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Abstract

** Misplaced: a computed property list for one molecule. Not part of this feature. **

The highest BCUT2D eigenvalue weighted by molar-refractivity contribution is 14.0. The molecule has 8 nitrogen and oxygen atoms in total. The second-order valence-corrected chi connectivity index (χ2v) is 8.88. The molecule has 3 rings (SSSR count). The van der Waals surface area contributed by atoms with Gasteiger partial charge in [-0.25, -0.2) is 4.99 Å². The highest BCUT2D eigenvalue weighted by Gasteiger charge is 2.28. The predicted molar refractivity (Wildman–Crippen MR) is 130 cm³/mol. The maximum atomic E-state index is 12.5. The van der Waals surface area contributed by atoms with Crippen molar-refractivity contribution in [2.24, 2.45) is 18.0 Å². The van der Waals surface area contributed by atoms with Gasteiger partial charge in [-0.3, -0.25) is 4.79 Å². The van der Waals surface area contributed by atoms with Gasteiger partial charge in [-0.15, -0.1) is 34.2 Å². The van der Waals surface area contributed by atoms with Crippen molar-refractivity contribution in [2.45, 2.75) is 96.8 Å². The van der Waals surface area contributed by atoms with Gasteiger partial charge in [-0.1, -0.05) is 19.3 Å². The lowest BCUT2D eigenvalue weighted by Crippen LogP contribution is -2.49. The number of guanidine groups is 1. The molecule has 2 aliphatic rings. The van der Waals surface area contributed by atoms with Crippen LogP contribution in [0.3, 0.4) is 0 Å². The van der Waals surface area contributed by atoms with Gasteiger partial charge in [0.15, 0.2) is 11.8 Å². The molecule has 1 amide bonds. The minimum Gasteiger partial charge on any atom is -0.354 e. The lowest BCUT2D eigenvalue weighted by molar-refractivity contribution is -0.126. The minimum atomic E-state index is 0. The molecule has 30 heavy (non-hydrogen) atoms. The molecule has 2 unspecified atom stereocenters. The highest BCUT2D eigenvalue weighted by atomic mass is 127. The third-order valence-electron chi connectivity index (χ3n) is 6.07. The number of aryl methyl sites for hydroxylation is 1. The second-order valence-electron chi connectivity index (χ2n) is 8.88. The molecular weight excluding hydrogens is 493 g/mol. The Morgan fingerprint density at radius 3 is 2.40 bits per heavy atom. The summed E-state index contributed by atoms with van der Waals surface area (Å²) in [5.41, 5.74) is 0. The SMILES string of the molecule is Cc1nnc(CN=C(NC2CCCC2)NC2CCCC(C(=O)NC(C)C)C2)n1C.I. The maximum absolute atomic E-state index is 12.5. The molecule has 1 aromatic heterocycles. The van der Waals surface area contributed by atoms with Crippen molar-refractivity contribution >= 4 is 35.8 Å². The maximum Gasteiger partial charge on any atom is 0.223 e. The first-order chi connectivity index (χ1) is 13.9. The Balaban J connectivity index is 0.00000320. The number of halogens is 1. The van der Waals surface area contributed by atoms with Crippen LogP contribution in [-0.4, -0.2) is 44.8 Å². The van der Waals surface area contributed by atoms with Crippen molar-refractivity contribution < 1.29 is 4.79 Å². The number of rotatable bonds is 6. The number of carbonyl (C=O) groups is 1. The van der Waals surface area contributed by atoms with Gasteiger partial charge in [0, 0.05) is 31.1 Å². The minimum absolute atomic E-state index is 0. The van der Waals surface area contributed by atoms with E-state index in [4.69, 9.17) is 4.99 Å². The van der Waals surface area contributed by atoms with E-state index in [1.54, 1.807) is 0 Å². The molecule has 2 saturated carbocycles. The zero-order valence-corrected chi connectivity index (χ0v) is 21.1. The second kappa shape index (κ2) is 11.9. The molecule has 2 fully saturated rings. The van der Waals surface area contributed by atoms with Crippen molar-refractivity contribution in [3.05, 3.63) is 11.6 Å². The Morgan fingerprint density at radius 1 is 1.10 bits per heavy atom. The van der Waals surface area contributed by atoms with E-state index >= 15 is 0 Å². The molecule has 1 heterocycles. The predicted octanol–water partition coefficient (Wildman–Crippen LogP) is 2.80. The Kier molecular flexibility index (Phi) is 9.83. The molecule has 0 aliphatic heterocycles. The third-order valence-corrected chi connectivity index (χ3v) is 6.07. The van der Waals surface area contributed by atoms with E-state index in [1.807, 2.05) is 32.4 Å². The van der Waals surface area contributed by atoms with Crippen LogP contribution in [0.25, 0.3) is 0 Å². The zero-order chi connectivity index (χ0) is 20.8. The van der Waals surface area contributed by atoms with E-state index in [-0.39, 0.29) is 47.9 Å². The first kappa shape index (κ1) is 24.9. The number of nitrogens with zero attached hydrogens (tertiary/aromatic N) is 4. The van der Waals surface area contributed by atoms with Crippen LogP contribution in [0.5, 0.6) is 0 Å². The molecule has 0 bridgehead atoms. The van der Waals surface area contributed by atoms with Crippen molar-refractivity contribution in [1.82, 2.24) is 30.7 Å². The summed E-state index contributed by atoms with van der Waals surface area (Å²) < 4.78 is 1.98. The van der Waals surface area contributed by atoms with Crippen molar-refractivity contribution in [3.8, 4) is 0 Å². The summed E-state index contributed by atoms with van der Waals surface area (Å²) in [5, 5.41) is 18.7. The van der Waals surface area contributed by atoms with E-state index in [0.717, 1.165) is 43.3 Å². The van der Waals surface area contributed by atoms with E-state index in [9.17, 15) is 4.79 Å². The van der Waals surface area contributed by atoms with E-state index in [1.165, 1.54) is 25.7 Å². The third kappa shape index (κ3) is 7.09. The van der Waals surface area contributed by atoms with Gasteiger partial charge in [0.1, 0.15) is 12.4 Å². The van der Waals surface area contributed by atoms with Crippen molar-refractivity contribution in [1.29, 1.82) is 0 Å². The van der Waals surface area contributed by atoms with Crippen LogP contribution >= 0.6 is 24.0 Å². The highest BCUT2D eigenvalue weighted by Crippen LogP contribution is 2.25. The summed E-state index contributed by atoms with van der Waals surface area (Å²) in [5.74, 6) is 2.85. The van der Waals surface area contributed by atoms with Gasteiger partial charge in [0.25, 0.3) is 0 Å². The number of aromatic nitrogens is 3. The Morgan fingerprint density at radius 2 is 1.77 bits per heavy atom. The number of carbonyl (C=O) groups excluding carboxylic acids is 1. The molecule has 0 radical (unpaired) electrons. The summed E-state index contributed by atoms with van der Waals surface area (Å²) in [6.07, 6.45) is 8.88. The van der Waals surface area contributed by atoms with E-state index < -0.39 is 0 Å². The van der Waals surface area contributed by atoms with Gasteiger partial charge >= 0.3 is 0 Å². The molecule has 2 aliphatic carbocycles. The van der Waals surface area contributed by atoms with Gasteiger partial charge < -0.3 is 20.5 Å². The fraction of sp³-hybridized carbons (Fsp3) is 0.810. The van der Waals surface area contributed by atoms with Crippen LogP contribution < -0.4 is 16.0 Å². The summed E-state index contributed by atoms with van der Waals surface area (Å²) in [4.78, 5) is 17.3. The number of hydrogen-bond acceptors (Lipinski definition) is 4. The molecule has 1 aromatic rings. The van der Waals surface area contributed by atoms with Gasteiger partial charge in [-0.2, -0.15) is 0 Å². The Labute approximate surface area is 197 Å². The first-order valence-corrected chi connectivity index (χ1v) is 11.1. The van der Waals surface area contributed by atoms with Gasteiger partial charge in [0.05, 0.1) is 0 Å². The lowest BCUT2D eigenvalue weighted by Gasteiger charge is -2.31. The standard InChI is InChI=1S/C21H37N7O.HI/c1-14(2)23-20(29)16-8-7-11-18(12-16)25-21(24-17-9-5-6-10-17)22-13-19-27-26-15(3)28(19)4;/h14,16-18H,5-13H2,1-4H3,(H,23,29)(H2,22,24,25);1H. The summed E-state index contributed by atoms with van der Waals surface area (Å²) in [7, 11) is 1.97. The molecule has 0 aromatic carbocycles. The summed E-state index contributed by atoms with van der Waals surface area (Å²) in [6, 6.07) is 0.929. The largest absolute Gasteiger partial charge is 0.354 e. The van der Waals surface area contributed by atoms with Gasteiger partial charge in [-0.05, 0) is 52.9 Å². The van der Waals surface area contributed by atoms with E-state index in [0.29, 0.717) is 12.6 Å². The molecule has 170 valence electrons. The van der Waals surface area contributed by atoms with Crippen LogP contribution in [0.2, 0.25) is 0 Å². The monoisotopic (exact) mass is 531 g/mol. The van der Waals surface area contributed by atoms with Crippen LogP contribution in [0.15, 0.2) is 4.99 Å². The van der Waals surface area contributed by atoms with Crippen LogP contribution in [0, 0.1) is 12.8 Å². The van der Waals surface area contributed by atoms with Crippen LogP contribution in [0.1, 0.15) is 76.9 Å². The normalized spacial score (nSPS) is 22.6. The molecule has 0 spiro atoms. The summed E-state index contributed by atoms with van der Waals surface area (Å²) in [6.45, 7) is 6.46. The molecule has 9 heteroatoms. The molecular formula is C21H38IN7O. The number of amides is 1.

Following the January 17, 1994, Northridge, California, earthquake (M = 6.7), Ventura County, California, experienced a major outbreak of coccidioidomycosis (valley fever), a respiratory disease contracted by inhaling airborne fungal spores. In the eight weeks following the earthquake (January 24 through March 15), 203 outbreak-associated cases were reported, which is about an order of magnitude more than the expected number of cases, and 3 of these cases were fatal. Simi Valley, in easternmost Ventura County, had the highest attack rate in the county, and the attack rate decreased westward across the county. The temporal and spatial distribution of coccidioidomycosis cases indicates that the outbreak resulted from inhalation of spore-contaminated dust generated by earthquake-triggered landslides. Canyons northeast of Simi Valley produced many highly disrupted, dust-generating landslides during the earthquake and its aftershocks. Prevailing winds after the earthquake were from the northeast, which transported dust into Simi Valley and beyond to communities to the west. The 3 fatalities from the coccidioidomycosis epidemic accounted for 4% of the total earthquake-related fatalities.

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